Rate of Return

DPrivate (in millions)

DSocial (in millions)

2%

$72

$84

4%

$52

$72

6%

$38

$62

8%

$30

$52

10%

$26

$44

Table 13.1 Return and Demand for Capital

Big Drug's original demand for financial capital (DPrivate) is based on the profits received by the firm. However, other pharmaceutical firms and health care companies may learn new lessons about how to treat certain medical conditions and are then able to create their own competing products. The social benefit of the drug takes into account the value of all the positive externalities of the drug. If Big Drug were able to gain this social return instead of other companies, its demand for financial capital would shift to the demand curve DSocial, and it would be willing to borrow and invest $52 million. However, if Big Drug is receiving only 50 cents of each dollar of social benefits, the firm will not spend as much on creating new products. The amount it would be willing to spend would fall somewhere in between DPrivate and DSocial.


Why Invest in Human Capital?

The investment in anything, whether it is the construction of a new power plant or research in a new cancer treatment, usually requires a certain upfront cost with an uncertain future benefit. The investment in education, or human capital, is no different. Over the span of many years, a student and her family invest significant amounts of time and money into that student's education. The idea is that higher levels of educational attainment will eventually serve to increase the student's future productivity and subsequent ability to earn. Once the numbers are crunched, does this investment pay off for the student?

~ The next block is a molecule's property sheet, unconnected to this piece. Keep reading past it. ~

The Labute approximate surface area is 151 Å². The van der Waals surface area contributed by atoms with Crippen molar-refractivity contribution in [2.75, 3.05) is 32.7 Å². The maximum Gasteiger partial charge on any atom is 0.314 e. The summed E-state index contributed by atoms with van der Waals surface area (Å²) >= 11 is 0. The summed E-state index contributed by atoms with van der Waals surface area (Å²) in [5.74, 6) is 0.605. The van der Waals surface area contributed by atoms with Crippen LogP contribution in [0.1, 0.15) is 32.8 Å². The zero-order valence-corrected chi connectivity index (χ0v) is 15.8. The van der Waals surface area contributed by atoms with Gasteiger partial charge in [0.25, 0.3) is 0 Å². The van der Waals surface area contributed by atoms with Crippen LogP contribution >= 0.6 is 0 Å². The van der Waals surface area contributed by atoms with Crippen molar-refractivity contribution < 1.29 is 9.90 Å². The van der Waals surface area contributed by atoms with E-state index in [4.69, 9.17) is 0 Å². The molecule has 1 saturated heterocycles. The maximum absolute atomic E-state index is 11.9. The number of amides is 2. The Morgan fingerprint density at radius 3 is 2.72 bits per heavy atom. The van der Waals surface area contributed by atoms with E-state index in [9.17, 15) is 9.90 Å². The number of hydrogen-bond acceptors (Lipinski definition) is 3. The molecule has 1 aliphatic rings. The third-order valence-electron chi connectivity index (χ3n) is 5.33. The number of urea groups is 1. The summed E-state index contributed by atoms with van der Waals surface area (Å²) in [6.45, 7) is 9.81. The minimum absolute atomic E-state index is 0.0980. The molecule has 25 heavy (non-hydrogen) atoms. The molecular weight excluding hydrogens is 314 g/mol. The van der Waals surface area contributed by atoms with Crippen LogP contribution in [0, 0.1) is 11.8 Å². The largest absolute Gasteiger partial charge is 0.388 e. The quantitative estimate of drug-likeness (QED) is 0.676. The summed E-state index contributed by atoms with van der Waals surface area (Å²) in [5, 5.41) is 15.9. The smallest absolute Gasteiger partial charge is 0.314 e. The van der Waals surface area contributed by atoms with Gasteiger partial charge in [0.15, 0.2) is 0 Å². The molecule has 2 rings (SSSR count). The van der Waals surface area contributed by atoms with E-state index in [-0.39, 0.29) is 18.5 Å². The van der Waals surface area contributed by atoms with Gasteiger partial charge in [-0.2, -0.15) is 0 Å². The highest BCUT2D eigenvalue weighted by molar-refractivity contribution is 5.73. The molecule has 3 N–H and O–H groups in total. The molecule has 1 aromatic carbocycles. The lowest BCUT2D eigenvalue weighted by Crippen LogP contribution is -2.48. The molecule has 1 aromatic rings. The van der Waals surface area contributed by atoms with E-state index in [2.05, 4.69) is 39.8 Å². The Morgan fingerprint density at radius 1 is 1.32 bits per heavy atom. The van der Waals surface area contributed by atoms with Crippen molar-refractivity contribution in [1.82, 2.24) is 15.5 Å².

Almost universally, economists have found that the answer to this question is a clear "Yes". For example, several studies of the return to education in the United States estimate that the rate of return to a college education is approximately 10%. Data in Table 13.2, from the U.S. Bureau of Labor Statistics'Usual Weekly Earnings of Wage and Salary Workers, Third Quarter 2014, demonstrate that median weekly earnings are higher for workers who have completed more education. While these rates of return will beat equivalent investments in Treasury bonds or savings accounts, the estimated returns to education go primarily to the individual worker, so these returns are private rates of return to education.

 

Less than a High School Degree

High School Degree, No College

Bachelor's Degree

Median Weekly Earnings (full-time workers over the age of 25)

$488

$668

$1,101

Table 13.2 Usual Weekly Earnings of Wage and Salary Workers, Third Quarter 2014